It’s time for environment, health, and safety (EHS) managers to add another task to a seemingly endless list of everyday duties. The Zika virus has been identified as a workplace hazard, and it is incumbent upon employers to protect their workers from contracting the virus. Today we offer some steps you can take to keep the Zika virus from infecting your workplace.
Where in the United States?
The Zika virus is creeping north from South America. According to the Centers for Disease Control and Prevention (CDC), although there are, as of yet, no locally acquired cases of the Zika virus in the United States, there have been a total of 426 travel-associated Zika virus cases. On the other hand, there have been 596 locally acquired Zika virus cases in U.S. territories, with 570 of those in Puerto Rico.
The CDC points out that imported cases could result in local spread of the virus in some areas of the United States.
In addition, the mosquitoes that carry the Zika virus could migrate to the United States.
Is your workplace affected?
Workplaces in industries that could be affected by the Zika virus include healthcare providers and first responders, who are exposed to blood and bodily fluids, and outdoor workers, who could be exposed to mosquito bites.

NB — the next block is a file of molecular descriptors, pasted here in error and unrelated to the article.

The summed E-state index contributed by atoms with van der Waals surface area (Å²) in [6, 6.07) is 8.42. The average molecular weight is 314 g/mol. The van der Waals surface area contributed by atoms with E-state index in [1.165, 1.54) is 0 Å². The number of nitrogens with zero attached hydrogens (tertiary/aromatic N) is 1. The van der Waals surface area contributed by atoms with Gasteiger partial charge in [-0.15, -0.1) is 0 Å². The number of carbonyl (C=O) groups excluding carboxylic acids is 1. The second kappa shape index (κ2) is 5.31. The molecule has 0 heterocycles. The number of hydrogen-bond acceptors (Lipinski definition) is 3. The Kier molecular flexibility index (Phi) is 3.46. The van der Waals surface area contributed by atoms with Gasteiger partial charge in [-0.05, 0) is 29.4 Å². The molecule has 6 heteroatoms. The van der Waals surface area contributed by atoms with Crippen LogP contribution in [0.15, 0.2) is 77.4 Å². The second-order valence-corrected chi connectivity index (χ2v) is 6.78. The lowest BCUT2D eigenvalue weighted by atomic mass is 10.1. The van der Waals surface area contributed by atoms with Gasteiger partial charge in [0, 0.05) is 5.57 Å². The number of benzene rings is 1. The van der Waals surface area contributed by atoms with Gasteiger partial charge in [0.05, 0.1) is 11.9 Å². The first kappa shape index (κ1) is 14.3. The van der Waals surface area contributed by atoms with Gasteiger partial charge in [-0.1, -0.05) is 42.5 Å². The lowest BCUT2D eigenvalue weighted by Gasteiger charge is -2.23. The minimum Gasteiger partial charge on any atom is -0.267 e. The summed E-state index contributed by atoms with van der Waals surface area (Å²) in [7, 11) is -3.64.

Steps you can take to protect workers
The Occupational Safety and Health Administration (OSHA) and the National Institute for Occupational Safety and Health (NIOSH) recently released a guidance for protecting workers from contracting the Zika virus. The guidance outlines steps you can take to protect your workers from Zika.
It all starts with training. Employers should train workers about their risks of exposure to the Zika virus through mosquito bites and direct contact with infectious blood and other bodily fluids, as well as how to protect themselves. Employers should also provide information about Zika virus infection, including modes of transmission and possible links to birth defects of the children of workers who are pregnant or may become pregnant or whose sexual partners are or may become pregnant.
Additional steps to protect outdoor workers include:
Step 1: Provide insect repellents, and encourage their proper use.
Step 2: Provide workers with, and encourage them to wear, clothing that covers their hands, arms, legs, and other exposed skin. Consider providing workers with hats with mosquito netting to protect the face and neck.
Step 3: In warm weather, encourage workers to wear lightweight, loose-fitting clothing. This type of clothing protects workers against the sun’s harmful rays and provides a barrier to mosquitoes.
Step 4: Provide workers with adequate water, rest, and shade, and monitor workers for signs and symptoms of heat illness.
Step 5: Get rid of sources of standing water (e.g., tires, buckets, cans, bottles, barrels) whenever possible to reduce or eliminate mosquito breeding areas. Train workers about the importance of eliminating areas where mosquitos can breed at the worksite.
Step 6: If requested, consider reassigning workers who indicate they are or may become pregnant or who have a sexual partner who is or may become pregnant to indoor tasks to reduce their risk of mosquito bites.